Maugham’s ‘Before The Party’

The opening scene is London as an upper middle class family gets ready to attend a ‘Garden Party’. The action is set in the mystical East – it is a sordid tale wherein the Family has just discovered that apparently their son-in-law was an incorrigible drunkard and had committed suicide. Millicent, the widow, is pressed to explain and she does have a tale to narrate.

Somerset Maugham ‘Before The Party’                                                                                                                                Image Courtesy – Theatre Bath

The story is from the collection called ”The Casuarina Tree’ set in the 1920s and it is a tragic assortment of British character’s trial and tribulations in the alluring tropical islands in Malaya. The contrast in the beautiful settings and the shabby lives enlivens the ‘shock’ value of the story.

Maugham did not want any illusions in the mind of the reader about the nature of the narrative and so he provided a quaint explanation to the title and its significance. He explained the nature of the Casuarina tree : ‘Of the Casuarina tree they say that if you take in a boat with you a piece of it, be it ever so small, contrary winds will arise to impede your journey or storms to imperil your life. They say also that if you stand in its shadow by the light of the full moon you will hear, whispered mysteriously in its dark ravage, the secrets of your future …’.

Set in this tone, the characters seemed to be doomed with little hope of finding redemption. Yet reading the tale on its own is anything but that. Maugham sets up the scene efficiently – a well-respected solicitor, a socially conscious wife, a spirited elder daughter (Millicent) who has been recently widowed and returned from Borneo and finally the younger daughter (Kathleen) who lost her chance to get married and settled; so seems to be destined to ‘spinsterhood’.

An innocuous remark by Kathleen sets the ball rolling. She informs the family that Millicent had kept secrets from the family when she had informed them that her husband, Harold (Resident in one of the settlements in Borneo), had died of fever. She had learnt that it had been a case of suicide and shockingly Harold was known to be an incorrigible alcoholic who had been afflicted by episodes of delirium tremens.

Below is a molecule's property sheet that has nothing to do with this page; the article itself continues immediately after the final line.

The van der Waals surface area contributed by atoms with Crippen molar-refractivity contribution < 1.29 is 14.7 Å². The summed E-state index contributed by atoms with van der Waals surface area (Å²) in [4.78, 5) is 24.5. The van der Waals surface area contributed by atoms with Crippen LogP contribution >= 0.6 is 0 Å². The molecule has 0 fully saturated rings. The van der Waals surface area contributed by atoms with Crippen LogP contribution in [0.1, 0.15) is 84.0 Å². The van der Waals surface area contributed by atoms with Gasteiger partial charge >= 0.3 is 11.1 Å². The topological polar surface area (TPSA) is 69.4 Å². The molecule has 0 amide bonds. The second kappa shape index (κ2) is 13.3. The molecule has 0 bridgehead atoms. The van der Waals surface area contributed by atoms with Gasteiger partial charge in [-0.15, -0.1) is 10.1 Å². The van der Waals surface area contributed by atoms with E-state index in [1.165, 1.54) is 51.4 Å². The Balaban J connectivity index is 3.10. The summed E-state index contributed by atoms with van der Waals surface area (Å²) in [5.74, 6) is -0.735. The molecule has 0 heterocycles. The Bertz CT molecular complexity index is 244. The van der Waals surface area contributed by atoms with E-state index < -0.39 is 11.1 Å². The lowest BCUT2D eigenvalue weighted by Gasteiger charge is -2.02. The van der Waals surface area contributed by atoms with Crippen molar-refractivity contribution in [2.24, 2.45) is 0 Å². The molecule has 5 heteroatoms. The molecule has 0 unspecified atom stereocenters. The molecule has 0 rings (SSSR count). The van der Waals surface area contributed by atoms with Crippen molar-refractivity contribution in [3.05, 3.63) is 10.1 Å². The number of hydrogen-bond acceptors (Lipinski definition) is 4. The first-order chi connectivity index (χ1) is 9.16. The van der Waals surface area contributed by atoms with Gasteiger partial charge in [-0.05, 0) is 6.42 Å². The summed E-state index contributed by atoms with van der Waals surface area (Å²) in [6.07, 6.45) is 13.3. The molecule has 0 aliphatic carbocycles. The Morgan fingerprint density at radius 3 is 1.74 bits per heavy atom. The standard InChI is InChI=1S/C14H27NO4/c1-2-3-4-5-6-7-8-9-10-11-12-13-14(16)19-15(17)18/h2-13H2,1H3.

Millicent tries to be evasive and not divulge the sordid saga. Since the family insists she breaks her silence and lets them have it all. Maugham is pitiless as every nuance of the marriage is exposed. The tremulous courtship was surely a comedy of errors – Millicent was anxious not to miss the marriage market while Harold, unknown to her then, has a task to get married in order to save his position as it was felt that marriage will rescue him from his alcoholism.

Millicent arrives in the tropics and gets adjusted to her new life. She discovers her husband’s weakness and tries to rescue him. Things seem to improve and then there is a setback. Yet they make a new beginning and even begin a family with little Joan being the apple of her father’s eye. Comically they even make a trip to England and things are in cruise control. No one knows the tale of woes hidden beyond the veil.

Maugham will not let things rest though – Joan’s recuperation occasions a brief trip to the river’s mouth. Harold is left to his devices and relapses into an alcoholic stupor. Millicent discovers the slip and is enraged enough to react violently. A sharp knife is lifted from the wall and Harold has a slit neck. Millicent’s family is aghast to known the reality and barely able to stomach their reaction. Ostensibly the order is restored since the car has arrived and the family departs to the attend the party.

Borneo is mentioned in the passing, the local characters and other folks in the narrative are incidental. The story focussed mostly on Millicent and is narrated from her point of view. It is quite a credible tale and the ebbs & flows have a realistic tone to it. Yet this was not the most popular of the tales in the selection – ‘Outstation’ and  ‘The Letter’ enjoyed much wider acclaim and appreciation.


Leave a Reply

Fill in your details below or click an icon to log in: Logo

You are commenting using your account. Log Out /  Change )

Google+ photo

You are commenting using your Google+ account. Log Out /  Change )

Twitter picture

You are commenting using your Twitter account. Log Out /  Change )

Facebook photo

You are commenting using your Facebook account. Log Out /  Change )


Connecting to %s

This site uses Akismet to reduce spam. Learn how your comment data is processed.